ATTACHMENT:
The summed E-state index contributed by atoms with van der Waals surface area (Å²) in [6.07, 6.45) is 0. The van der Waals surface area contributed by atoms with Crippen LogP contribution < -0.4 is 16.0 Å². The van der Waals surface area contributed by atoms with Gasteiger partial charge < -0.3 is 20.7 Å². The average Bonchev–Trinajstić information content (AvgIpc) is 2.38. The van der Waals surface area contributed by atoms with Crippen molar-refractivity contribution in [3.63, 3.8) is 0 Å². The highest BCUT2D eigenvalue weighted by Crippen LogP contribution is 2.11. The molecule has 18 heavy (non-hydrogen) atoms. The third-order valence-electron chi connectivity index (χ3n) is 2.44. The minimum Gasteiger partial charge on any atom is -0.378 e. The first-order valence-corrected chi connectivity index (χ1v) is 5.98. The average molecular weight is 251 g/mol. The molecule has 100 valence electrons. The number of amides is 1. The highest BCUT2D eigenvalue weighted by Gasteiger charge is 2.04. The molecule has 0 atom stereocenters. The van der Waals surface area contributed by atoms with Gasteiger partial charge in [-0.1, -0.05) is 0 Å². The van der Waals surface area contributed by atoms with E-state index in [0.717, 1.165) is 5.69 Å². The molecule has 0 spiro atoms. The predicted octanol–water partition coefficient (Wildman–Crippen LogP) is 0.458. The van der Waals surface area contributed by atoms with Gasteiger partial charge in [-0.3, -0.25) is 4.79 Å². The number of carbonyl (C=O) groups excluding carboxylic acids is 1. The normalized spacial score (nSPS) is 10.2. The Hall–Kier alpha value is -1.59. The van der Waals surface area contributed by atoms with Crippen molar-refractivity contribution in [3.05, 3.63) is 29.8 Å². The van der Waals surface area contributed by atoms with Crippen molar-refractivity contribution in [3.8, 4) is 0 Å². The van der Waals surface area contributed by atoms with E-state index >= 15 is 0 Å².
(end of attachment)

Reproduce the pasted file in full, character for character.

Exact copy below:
The summed E-state index contributed by atoms with van der Waals surface area (Å²) in [6.07, 6.45) is 0. The van der Waals surface area contributed by atoms with Crippen LogP contribution < -0.4 is 16.0 Å². The van der Waals surface area contributed by atoms with Gasteiger partial charge < -0.3 is 20.7 Å². The average Bonchev–Trinajstić information content (AvgIpc) is 2.38. The van der Waals surface area contributed by atoms with Crippen molar-refractivity contribution in [3.63, 3.8) is 0 Å². The highest BCUT2D eigenvalue weighted by Crippen LogP contribution is 2.11. The molecule has 18 heavy (non-hydrogen) atoms. The third-order valence-electron chi connectivity index (χ3n) is 2.44. The minimum Gasteiger partial charge on any atom is -0.378 e. The first-order valence-corrected chi connectivity index (χ1v) is 5.98. The average molecular weight is 251 g/mol. The molecule has 100 valence electrons. The number of amides is 1. The highest BCUT2D eigenvalue weighted by Gasteiger charge is 2.04. The molecule has 0 atom stereocenters. The van der Waals surface area contributed by atoms with Gasteiger partial charge in [-0.1, -0.05) is 0 Å². The van der Waals surface area contributed by atoms with E-state index in [0.717, 1.165) is 5.69 Å². The molecule has 0 spiro atoms. The predicted octanol–water partition coefficient (Wildman–Crippen LogP) is 0.458. The van der Waals surface area contributed by atoms with Gasteiger partial charge in [-0.3, -0.25) is 4.79 Å². The number of carbonyl (C=O) groups excluding carboxylic acids is 1. The normalized spacial score (nSPS) is 10.2. The Hall–Kier alpha value is -1.59. The van der Waals surface area contributed by atoms with Crippen molar-refractivity contribution in [3.05, 3.63) is 29.8 Å². The van der Waals surface area contributed by atoms with Crippen molar-refractivity contribution in [3.8, 4) is 0 Å². The van der Waals surface area contributed by atoms with E-state index >= 15 is 0 Å².